What we can learn: We should develop solutions that target institutions and are accessible to everyone, regardless of resources or economic status.

Proposed solution: Educating women of color on self-advocacy and holding their health care providers accountable.

Why it is not ideal: This type of work only concentrates on the symptoms of this issue, rather than the foundation, and diverts responsibility onto those personally impacted by medical discrimination rather than holding those to blame accountable. 

What we can learn: Solutions should be directed at the foundation of racism in women’s health care and should not lay the burden of solving these issues on those impacted.

 

Micro Solutions

As individuals, we can contribute to this institutional change by supporting organizations like the Black Women’s Health Imperative, which backs policy development efforts and community outreach programs (Toirac). We can also facilitate conversations around racism in women’s healthcare, as both of these topics are extremely stigmatized. Personally, I will donate to organizations that work effectively to invoke change and will continue to spread awareness around racism in women’s medical care.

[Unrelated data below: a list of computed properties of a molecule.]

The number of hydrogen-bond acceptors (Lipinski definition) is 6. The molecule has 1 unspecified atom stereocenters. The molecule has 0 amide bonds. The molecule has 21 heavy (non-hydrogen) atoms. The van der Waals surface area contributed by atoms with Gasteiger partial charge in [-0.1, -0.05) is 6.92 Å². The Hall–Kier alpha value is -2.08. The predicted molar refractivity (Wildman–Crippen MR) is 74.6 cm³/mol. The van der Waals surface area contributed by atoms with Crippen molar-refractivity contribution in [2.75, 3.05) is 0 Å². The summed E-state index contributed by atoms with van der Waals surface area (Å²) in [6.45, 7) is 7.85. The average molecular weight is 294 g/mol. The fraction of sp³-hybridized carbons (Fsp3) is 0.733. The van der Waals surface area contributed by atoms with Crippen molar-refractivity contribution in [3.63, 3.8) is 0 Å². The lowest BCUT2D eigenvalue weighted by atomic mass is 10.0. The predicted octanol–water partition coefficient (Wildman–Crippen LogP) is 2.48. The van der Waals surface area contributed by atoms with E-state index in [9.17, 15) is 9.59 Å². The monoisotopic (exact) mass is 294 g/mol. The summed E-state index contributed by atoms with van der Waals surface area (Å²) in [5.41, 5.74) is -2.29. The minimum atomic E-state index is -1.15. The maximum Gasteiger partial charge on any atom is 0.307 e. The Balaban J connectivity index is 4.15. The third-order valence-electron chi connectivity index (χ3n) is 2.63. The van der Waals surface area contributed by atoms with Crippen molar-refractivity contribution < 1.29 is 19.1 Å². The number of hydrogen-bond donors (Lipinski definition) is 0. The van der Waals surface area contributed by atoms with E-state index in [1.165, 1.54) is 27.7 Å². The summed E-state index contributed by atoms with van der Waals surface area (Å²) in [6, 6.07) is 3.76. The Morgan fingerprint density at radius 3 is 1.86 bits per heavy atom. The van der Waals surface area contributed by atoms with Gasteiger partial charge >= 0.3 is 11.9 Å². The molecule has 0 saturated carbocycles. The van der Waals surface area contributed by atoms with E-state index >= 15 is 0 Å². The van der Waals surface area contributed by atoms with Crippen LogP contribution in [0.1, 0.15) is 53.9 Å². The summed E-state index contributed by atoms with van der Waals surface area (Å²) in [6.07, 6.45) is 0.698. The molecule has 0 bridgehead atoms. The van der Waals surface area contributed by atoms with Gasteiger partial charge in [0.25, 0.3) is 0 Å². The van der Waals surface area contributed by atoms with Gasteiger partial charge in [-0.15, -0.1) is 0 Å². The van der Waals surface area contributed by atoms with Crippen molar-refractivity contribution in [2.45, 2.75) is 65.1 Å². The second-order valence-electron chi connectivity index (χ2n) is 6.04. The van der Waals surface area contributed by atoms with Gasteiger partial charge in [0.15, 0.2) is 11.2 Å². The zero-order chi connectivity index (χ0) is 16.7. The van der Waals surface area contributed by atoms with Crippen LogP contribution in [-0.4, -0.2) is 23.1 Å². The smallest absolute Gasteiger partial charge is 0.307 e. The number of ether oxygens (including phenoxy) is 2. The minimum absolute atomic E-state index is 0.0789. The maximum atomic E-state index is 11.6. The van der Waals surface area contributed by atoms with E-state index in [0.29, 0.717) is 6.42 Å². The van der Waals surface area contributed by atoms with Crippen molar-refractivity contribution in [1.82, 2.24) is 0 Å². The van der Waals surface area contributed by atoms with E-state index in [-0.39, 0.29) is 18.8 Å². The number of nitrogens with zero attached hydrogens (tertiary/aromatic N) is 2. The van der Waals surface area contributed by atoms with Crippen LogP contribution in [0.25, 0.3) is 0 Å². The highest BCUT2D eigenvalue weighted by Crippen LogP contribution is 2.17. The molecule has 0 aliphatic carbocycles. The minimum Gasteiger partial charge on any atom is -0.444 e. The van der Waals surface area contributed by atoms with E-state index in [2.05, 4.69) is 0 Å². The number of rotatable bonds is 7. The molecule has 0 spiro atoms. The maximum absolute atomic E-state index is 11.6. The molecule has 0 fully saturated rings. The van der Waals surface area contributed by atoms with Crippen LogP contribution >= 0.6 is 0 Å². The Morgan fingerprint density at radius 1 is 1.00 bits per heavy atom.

Macro Solutions:

The most effective solution is to introduce bias training into the medical school curriculum and to fund research into health issues that disproportionately impact Black women (Douglas). For example, in 2018, the Maternal Care Access and Reducing Emergencies (CARE) Act was introduced to allocate grant money for implicit bias training in health care institutions, specifically in the fields of obstetrics and gynecology (Hosseini). Additionally, state licensing boards and the American Board of Obstetrics and Gynecology should address maternal health disparities by mandating bias training (Beim).

Works Cited

More information
  • Read more of my work on the history of this issue here
  • Learn more about the present-day implications of this problem here
Comments
  • Did you know about any of these issues previously?
  • Did anything in particular about this issue stand out to you?
  • Did you find anything surprising?
1 Comments

1 comment

  1. Hi Hedy! I found your project so interesting. I really like how you provided an explanation as to why you are motivated to learn more and share your findings. Personally, I only vaguely knew about the existence and breadth of this issue. Something I found surprising was the mortality rates and I think your usage of graphs communicated these rates well. Great Job!